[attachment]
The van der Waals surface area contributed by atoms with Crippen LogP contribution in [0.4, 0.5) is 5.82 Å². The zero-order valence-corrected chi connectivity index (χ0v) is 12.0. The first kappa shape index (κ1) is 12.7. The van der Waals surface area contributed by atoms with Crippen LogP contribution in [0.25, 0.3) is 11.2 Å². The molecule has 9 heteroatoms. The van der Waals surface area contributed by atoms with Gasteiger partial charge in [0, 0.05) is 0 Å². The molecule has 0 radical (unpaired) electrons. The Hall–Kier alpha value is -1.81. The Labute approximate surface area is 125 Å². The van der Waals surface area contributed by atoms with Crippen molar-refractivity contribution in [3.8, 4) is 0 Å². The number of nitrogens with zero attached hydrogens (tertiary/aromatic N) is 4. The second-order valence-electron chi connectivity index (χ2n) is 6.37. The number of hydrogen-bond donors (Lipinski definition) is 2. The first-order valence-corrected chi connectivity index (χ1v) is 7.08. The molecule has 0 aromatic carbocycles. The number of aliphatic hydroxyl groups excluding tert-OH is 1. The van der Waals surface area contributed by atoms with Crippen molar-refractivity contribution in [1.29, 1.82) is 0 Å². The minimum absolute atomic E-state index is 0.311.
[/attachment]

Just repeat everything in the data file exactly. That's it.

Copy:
The van der Waals surface area contributed by atoms with Crippen LogP contribution in [0.4, 0.5) is 5.82 Å². The zero-order valence-corrected chi connectivity index (χ0v) is 12.0. The first kappa shape index (κ1) is 12.7. The van der Waals surface area contributed by atoms with Crippen LogP contribution in [0.25, 0.3) is 11.2 Å². The molecule has 9 heteroatoms. The van der Waals surface area contributed by atoms with Gasteiger partial charge in [0, 0.05) is 0 Å². The molecule has 0 radical (unpaired) electrons. The Hall–Kier alpha value is -1.81. The Labute approximate surface area is 125 Å². The van der Waals surface area contributed by atoms with Crippen molar-refractivity contribution in [3.8, 4) is 0 Å². The number of nitrogens with zero attached hydrogens (tertiary/aromatic N) is 4. The second-order valence-electron chi connectivity index (χ2n) is 6.37. The number of hydrogen-bond donors (Lipinski definition) is 2. The first-order valence-corrected chi connectivity index (χ1v) is 7.08. The molecule has 0 aromatic carbocycles. The number of aliphatic hydroxyl groups excluding tert-OH is 1. The van der Waals surface area contributed by atoms with Crippen molar-refractivity contribution in [1.29, 1.82) is 0 Å². The minimum absolute atomic E-state index is 0.311.